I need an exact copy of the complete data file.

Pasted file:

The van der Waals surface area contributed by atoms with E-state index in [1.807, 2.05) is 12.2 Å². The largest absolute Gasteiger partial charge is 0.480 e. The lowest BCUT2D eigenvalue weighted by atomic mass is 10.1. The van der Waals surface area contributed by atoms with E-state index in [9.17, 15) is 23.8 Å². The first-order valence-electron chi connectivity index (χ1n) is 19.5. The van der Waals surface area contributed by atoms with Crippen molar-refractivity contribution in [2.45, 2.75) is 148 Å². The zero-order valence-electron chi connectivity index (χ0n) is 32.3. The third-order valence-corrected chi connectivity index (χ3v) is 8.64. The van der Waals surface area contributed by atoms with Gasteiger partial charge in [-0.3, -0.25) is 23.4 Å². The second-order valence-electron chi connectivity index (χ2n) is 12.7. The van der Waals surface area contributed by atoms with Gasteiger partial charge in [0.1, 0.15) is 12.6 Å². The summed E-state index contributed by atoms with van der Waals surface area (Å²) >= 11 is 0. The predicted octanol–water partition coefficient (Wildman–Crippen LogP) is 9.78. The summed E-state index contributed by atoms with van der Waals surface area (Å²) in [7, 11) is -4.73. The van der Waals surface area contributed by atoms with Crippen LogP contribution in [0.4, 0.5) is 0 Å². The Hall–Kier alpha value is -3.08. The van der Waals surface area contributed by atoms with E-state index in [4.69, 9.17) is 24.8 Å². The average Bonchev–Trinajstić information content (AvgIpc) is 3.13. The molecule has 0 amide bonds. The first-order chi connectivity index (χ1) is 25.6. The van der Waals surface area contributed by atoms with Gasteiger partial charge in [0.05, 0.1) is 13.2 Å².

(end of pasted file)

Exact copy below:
The van der Waals surface area contributed by atoms with E-state index in [1.807, 2.05) is 12.2 Å². The largest absolute Gasteiger partial charge is 0.480 e. The lowest BCUT2D eigenvalue weighted by atomic mass is 10.1. The van der Waals surface area contributed by atoms with E-state index in [9.17, 15) is 23.8 Å². The first-order valence-electron chi connectivity index (χ1n) is 19.5. The van der Waals surface area contributed by atoms with Crippen molar-refractivity contribution in [2.45, 2.75) is 148 Å². The zero-order valence-electron chi connectivity index (χ0n) is 32.3. The third-order valence-corrected chi connectivity index (χ3v) is 8.64. The van der Waals surface area contributed by atoms with Gasteiger partial charge in [-0.3, -0.25) is 23.4 Å². The second-order valence-electron chi connectivity index (χ2n) is 12.7. The van der Waals surface area contributed by atoms with Gasteiger partial charge in [0.1, 0.15) is 12.6 Å². The summed E-state index contributed by atoms with van der Waals surface area (Å²) >= 11 is 0. The predicted octanol–water partition coefficient (Wildman–Crippen LogP) is 9.78. The summed E-state index contributed by atoms with van der Waals surface area (Å²) in [7, 11) is -4.73. The van der Waals surface area contributed by atoms with Crippen LogP contribution in [0.4, 0.5) is 0 Å². The Hall–Kier alpha value is -3.08. The van der Waals surface area contributed by atoms with E-state index in [4.69, 9.17) is 24.8 Å². The average Bonchev–Trinajstić information content (AvgIpc) is 3.13. The molecule has 0 amide bonds. The first-order chi connectivity index (χ1) is 25.6. The van der Waals surface area contributed by atoms with Gasteiger partial charge in [0.05, 0.1) is 13.2 Å².